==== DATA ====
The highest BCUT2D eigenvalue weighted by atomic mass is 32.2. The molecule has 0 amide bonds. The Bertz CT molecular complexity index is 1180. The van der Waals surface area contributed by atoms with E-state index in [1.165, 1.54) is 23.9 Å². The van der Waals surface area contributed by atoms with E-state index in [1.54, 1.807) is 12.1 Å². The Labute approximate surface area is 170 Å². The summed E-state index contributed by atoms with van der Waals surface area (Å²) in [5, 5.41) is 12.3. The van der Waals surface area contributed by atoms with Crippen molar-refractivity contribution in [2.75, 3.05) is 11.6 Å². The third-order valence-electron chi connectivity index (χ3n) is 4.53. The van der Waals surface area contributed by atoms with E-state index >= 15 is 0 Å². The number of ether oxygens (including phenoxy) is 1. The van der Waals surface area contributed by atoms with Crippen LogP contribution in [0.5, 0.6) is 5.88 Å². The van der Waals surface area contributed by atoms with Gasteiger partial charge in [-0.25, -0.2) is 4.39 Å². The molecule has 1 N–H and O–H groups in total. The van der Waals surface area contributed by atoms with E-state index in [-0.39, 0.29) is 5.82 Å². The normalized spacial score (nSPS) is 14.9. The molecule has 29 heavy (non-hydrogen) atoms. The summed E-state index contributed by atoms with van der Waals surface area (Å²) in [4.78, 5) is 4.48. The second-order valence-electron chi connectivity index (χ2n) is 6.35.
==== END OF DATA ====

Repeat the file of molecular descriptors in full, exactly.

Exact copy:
The highest BCUT2D eigenvalue weighted by atomic mass is 32.2. The molecule has 0 amide bonds. The Bertz CT molecular complexity index is 1180. The van der Waals surface area contributed by atoms with E-state index in [1.165, 1.54) is 23.9 Å². The van der Waals surface area contributed by atoms with E-state index in [1.54, 1.807) is 12.1 Å². The Labute approximate surface area is 170 Å². The summed E-state index contributed by atoms with van der Waals surface area (Å²) in [5, 5.41) is 12.3. The van der Waals surface area contributed by atoms with Crippen molar-refractivity contribution in [2.75, 3.05) is 11.6 Å². The third-order valence-electron chi connectivity index (χ3n) is 4.53. The van der Waals surface area contributed by atoms with E-state index >= 15 is 0 Å². The number of ether oxygens (including phenoxy) is 1. The van der Waals surface area contributed by atoms with Crippen LogP contribution in [0.5, 0.6) is 5.88 Å². The van der Waals surface area contributed by atoms with Gasteiger partial charge in [-0.25, -0.2) is 4.39 Å². The molecule has 1 N–H and O–H groups in total. The van der Waals surface area contributed by atoms with E-state index in [-0.39, 0.29) is 5.82 Å². The normalized spacial score (nSPS) is 14.9. The molecule has 29 heavy (non-hydrogen) atoms. The summed E-state index contributed by atoms with van der Waals surface area (Å²) in [4.78, 5) is 4.48. The second-order valence-electron chi connectivity index (χ2n) is 6.35.